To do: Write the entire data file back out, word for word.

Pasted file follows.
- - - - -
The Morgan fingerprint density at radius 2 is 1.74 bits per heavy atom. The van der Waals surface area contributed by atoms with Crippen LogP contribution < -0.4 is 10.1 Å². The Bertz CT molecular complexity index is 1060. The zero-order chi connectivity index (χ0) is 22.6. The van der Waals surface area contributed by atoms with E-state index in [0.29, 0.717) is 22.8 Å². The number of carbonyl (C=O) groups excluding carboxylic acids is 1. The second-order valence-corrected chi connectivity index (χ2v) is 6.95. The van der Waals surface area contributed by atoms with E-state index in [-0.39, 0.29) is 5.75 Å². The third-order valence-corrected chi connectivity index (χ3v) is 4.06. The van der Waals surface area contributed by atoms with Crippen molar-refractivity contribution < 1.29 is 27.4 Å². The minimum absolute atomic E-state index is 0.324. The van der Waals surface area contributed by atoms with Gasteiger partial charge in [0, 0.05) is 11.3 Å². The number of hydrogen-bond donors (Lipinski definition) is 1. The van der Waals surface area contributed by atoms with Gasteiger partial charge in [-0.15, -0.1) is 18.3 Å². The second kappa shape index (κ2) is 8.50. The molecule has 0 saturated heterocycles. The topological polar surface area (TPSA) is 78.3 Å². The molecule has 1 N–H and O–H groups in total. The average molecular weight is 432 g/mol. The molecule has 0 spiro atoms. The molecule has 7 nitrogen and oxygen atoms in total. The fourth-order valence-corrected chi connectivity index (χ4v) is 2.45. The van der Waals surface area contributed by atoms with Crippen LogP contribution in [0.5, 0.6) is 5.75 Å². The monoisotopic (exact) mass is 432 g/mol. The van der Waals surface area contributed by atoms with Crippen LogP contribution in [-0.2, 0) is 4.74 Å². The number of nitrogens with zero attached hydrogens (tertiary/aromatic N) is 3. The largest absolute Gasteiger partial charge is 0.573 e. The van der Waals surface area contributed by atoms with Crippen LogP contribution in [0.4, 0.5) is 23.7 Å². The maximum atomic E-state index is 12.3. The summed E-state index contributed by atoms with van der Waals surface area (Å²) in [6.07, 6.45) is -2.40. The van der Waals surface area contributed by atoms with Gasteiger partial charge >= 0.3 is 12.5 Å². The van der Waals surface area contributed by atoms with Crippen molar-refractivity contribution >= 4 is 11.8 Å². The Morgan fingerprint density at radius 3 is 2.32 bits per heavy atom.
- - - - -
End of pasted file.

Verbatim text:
The Morgan fingerprint density at radius 2 is 1.74 bits per heavy atom. The van der Waals surface area contributed by atoms with Crippen LogP contribution < -0.4 is 10.1 Å². The Bertz CT molecular complexity index is 1060. The zero-order chi connectivity index (χ0) is 22.6. The van der Waals surface area contributed by atoms with E-state index in [0.29, 0.717) is 22.8 Å². The number of carbonyl (C=O) groups excluding carboxylic acids is 1. The second-order valence-corrected chi connectivity index (χ2v) is 6.95. The van der Waals surface area contributed by atoms with E-state index in [-0.39, 0.29) is 5.75 Å². The third-order valence-corrected chi connectivity index (χ3v) is 4.06. The van der Waals surface area contributed by atoms with Crippen molar-refractivity contribution < 1.29 is 27.4 Å². The minimum absolute atomic E-state index is 0.324. The van der Waals surface area contributed by atoms with Gasteiger partial charge in [0, 0.05) is 11.3 Å². The number of hydrogen-bond donors (Lipinski definition) is 1. The van der Waals surface area contributed by atoms with Gasteiger partial charge in [-0.15, -0.1) is 18.3 Å². The second kappa shape index (κ2) is 8.50. The molecule has 0 saturated heterocycles. The topological polar surface area (TPSA) is 78.3 Å². The molecule has 1 N–H and O–H groups in total. The average molecular weight is 432 g/mol. The molecule has 0 spiro atoms. The molecule has 7 nitrogen and oxygen atoms in total. The fourth-order valence-corrected chi connectivity index (χ4v) is 2.45. The van der Waals surface area contributed by atoms with Crippen LogP contribution in [0.5, 0.6) is 5.75 Å². The monoisotopic (exact) mass is 432 g/mol. The van der Waals surface area contributed by atoms with Crippen LogP contribution in [-0.2, 0) is 4.74 Å². The number of nitrogens with zero attached hydrogens (tertiary/aromatic N) is 3. The largest absolute Gasteiger partial charge is 0.573 e. The van der Waals surface area contributed by atoms with Crippen LogP contribution in [0.4, 0.5) is 23.7 Å². The maximum atomic E-state index is 12.3. The summed E-state index contributed by atoms with van der Waals surface area (Å²) in [6.07, 6.45) is -2.40. The van der Waals surface area contributed by atoms with Gasteiger partial charge >= 0.3 is 12.5 Å². The van der Waals surface area contributed by atoms with Crippen molar-refractivity contribution >= 4 is 11.8 Å². The Morgan fingerprint density at radius 3 is 2.32 bits per heavy atom.